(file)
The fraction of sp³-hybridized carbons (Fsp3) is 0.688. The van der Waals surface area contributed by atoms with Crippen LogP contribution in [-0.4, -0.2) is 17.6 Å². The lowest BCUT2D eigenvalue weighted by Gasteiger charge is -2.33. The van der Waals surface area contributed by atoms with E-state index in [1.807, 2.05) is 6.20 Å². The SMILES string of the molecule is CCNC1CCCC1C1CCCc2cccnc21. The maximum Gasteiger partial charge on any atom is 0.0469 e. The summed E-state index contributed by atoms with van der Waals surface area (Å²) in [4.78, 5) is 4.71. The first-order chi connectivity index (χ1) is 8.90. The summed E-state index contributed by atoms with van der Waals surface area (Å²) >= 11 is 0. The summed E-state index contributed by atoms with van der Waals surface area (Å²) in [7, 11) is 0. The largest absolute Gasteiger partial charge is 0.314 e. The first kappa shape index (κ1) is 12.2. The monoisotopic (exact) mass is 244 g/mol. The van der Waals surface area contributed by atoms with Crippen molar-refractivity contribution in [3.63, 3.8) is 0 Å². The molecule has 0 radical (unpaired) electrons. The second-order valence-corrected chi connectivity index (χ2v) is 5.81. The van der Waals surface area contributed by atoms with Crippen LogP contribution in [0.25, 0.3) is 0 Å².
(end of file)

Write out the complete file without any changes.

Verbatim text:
The fraction of sp³-hybridized carbons (Fsp3) is 0.688. The van der Waals surface area contributed by atoms with Crippen LogP contribution in [-0.4, -0.2) is 17.6 Å². The lowest BCUT2D eigenvalue weighted by Gasteiger charge is -2.33. The van der Waals surface area contributed by atoms with E-state index in [1.807, 2.05) is 6.20 Å². The SMILES string of the molecule is CCNC1CCCC1C1CCCc2cccnc21. The maximum Gasteiger partial charge on any atom is 0.0469 e. The summed E-state index contributed by atoms with van der Waals surface area (Å²) in [4.78, 5) is 4.71. The first-order chi connectivity index (χ1) is 8.90. The summed E-state index contributed by atoms with van der Waals surface area (Å²) >= 11 is 0. The summed E-state index contributed by atoms with van der Waals surface area (Å²) in [7, 11) is 0. The largest absolute Gasteiger partial charge is 0.314 e. The first kappa shape index (κ1) is 12.2. The monoisotopic (exact) mass is 244 g/mol. The van der Waals surface area contributed by atoms with Crippen molar-refractivity contribution in [3.63, 3.8) is 0 Å². The molecule has 0 radical (unpaired) electrons. The second-order valence-corrected chi connectivity index (χ2v) is 5.81. The van der Waals surface area contributed by atoms with Crippen LogP contribution in [0.25, 0.3) is 0 Å².